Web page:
Keep your lifestyle where it is and maybe max out your 401(k) for the first time ever, or an IRA or contribute some money to an after-tax account that you haven't before really build up your emergency fund or money market maybe pay off the house of the house is paid off. That's yet another reason that you can save even more so. I've seen a lot of people who have saved as much money in the last five or six years of their working life as they did the 20 years before that and so a lot of cases you get your mid 50s late 50s and you sort of feel behind from a saving standpoint which is logical. You know you been raising kids things like that.
A lot of expenses that have come a long way but now your past that stage of life. It's a great opportunity to really save a lot.
So get caught up in lifestyle creep of spending too much money. There's a lot of folks you have extemporaneous income you know more than they they have to do used to pay bills and so they're out buying a car and then you get a boat in the gutter, snowmobile, and most people don't pay cash for those things. Most of those they put it on some kind alone, and then the next thing you know you got it $300 car payment and hundred $50 snowmobile payment and you get payment for this and the payment for that and one day you wake up and you go. We I guess I am in debt it's and that's not the best way to be able to put money away to save for retirement when you're putting it to pay off your snow and this is kind of the lifestyle creep on steroids. Not only are you spending all your money or spending money belonging in creating that and that the problem is as you make more you have the ability to borrow more money and so if you spent your entire life in this debt mindset to pay for everything it does. It can get really bad in these years where you don't have as many obligations and you could just pay for stuff but instead of paying for stuff you acquire data. Men were either in a this push what were trying to get ourselves debt-free before we walked off into retirement or it could be that you're looking at maybe working eight or two longer because you don't want to enter retirement with all this consumer debt. Interesting. I thought about that credit scores your credit scores that are very high.
The people to have those usually have little or no debt and so you will be inundated with solicitors who will tell you, you can buy two cars three cars or two houses, three houses, whatever it is because your credit scores at high, but those people who have credit scores like that know that the reason is high and the reason they can buy whatever they want whenever they want is because they haven't been neglectful and gotten into debt or at least make sure that their debt is minimal.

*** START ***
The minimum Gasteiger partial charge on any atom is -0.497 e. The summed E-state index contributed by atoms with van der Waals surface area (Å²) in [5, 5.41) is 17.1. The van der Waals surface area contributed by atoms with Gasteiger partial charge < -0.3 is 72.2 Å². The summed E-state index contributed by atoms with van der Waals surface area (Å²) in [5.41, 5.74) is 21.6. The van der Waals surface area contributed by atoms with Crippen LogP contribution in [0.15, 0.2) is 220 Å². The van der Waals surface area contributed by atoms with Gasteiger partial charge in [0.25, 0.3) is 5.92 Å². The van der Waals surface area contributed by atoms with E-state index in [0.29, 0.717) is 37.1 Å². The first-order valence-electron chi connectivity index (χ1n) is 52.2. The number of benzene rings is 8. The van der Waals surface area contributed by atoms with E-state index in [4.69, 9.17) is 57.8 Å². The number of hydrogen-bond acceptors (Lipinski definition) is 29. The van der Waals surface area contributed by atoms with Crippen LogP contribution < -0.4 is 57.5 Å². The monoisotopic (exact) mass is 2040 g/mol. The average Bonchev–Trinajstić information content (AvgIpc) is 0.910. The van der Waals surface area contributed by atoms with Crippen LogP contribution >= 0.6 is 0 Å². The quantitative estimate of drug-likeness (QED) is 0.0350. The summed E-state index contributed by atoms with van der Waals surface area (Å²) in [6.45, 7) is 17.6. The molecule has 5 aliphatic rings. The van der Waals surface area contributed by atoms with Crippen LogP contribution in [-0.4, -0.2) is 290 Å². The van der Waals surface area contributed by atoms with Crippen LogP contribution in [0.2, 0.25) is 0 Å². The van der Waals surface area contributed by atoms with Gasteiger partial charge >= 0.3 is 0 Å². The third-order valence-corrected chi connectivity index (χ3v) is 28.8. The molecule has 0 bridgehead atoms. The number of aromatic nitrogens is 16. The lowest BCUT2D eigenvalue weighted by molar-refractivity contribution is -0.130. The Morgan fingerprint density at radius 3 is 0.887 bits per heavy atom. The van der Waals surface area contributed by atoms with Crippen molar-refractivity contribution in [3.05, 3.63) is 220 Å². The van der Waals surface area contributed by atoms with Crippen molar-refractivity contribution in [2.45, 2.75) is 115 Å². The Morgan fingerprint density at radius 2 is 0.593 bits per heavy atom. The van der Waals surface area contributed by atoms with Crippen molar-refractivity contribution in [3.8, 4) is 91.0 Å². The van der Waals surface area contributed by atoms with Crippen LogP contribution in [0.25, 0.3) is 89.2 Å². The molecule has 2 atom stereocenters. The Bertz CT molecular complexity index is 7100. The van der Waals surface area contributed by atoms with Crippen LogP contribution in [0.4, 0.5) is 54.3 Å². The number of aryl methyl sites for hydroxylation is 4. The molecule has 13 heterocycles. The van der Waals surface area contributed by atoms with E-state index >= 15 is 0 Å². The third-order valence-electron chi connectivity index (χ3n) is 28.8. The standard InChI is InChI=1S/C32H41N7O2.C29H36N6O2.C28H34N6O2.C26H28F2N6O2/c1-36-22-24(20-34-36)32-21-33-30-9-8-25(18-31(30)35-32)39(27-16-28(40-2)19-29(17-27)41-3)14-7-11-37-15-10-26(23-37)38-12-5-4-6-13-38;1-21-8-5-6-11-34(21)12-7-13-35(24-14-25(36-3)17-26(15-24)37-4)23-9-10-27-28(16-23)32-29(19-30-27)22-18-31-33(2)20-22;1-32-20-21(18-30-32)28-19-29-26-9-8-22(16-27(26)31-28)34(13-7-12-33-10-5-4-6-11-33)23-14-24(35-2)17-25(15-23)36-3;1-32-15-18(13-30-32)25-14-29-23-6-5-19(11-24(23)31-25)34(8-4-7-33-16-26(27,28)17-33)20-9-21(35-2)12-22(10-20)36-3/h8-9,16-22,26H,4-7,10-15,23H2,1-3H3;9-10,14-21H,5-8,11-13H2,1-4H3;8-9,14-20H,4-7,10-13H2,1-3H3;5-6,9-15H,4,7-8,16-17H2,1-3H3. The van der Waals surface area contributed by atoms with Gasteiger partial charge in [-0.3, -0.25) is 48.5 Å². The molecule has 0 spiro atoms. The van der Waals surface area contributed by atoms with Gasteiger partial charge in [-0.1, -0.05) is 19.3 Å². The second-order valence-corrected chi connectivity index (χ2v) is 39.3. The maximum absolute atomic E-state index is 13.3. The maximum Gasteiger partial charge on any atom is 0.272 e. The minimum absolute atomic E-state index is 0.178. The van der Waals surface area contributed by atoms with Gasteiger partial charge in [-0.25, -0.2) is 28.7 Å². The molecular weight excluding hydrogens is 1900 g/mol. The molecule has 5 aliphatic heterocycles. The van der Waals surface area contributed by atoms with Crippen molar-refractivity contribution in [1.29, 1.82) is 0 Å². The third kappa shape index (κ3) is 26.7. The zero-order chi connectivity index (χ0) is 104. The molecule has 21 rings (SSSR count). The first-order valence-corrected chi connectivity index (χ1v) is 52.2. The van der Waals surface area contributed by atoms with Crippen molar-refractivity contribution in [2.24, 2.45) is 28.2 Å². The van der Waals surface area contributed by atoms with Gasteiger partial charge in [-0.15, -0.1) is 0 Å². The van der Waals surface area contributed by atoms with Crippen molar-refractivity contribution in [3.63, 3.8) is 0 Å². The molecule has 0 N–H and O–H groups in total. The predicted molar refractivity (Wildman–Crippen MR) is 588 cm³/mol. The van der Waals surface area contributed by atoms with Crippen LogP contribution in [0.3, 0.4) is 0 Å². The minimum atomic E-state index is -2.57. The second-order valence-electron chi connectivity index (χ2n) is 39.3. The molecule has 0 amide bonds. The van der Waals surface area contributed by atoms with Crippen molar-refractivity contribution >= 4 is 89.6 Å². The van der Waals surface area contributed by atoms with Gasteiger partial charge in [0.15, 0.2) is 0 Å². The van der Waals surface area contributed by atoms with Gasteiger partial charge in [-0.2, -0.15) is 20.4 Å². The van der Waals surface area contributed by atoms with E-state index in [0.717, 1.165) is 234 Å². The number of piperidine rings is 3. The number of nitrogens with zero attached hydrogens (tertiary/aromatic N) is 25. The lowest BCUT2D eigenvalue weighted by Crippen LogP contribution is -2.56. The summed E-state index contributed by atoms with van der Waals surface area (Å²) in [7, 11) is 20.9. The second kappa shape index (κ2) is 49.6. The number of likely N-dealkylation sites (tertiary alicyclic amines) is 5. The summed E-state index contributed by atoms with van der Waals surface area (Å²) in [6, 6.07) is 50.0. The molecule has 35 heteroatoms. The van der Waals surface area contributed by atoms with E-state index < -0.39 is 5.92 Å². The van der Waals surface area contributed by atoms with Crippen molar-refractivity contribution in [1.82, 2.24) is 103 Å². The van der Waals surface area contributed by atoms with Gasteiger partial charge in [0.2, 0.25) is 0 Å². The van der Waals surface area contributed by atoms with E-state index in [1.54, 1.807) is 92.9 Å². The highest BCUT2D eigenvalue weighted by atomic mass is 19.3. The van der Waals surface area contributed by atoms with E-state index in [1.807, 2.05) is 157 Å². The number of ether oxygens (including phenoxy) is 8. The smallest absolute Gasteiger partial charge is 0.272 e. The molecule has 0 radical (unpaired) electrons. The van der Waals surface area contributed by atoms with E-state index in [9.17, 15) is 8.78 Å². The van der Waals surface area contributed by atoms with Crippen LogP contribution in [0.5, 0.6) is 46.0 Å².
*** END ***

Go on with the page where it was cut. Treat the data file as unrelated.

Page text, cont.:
Like maybe just a house payment. No cars. There's an old saying that banks are institutions that are willing to loan money to people who don't need loans and won't lend money to people who meet and it's currently talking so don't retire when you get around my age. You know you're trying to decide what should I hang it up. Should I retire now. I mean if you have the option, should I keep on working. Should I make some combination is there for what reasons would I want to retire early. Well, you know, retiring early means different things to different people suffer some people retiring early simply means retiring before full retirement age of 66 or 67 as it relates to Social Security up the some people retiring early means retiring before 59 1/2 before they can get their IRA money penalty free. So first of all we have to look at what's your definition of retiring early.
Now the reason this is a regret for a lot of people is because they feel entitled to retire so I go ahead and he quit the job have the big party. They walks off into retirement and then they get a couple years then, and they realize, whoops, I should have waited a little longer because now I have to go back to work or cut my lifestyle. In fact, that a blog post about this recently comparing it to the mishap. If you will, at the Oscars a few weeks ago right church where the guys from La La land.
They get their name announced and they come up to get their Oscar and then they find out. Whoops. No, this belongs to the folks from moonlight well same thing in retirement.
If you at least know before you retire. Yeah, you need to work a couple years longer, it might be disappointing, but it's not the same level of disappointment as if you'd retired and then found out you had to go back. It's like getting called upon the stage and sing, you won the award in the signal you have to give it to somebody else. So be sure you have that plan in place don't head off into retirement until you know that it's time because I promise you it's much more palatable to find out before the fact you need to work longer instead of learning may have to go back to work. Some people choose to retire early.
Other people had no choice in this economy and this America. In this last 10 years.
There were a number of healthy working individuals who, through no fault of their own were taken out of the job market could have been agent, it could down sizing whatever it is I can honestly say that I was laid off at mail. I won't say what age, but I haven't had and haven't been able to have a full-time job for the last six years. Unfortunately, I'm okay with that mind by didn't want to retire but I would love to at a certain point have somebody say steep.
Come and join us full-time, but it didn't happen. So what what about people who been taken out of the workforce and had no choice and been forced to retire early what your advice to the well accepted friends, who wrote a book called forced to retire, which is about that very thing.
You get the early retirement buyout or you just get laid off in your sort of in no man's land because you're old enough that you do not really ready to launch a new career and nobody really wants to hire you for a 15 year position when you're in your late fee or you can have the entrepreneurial spirit begin want to start a come right exactly and so you're young that are you're old enough that it's hard to launch a new career, but at the same time, young enough that you can't legitimately retire and be done working on together.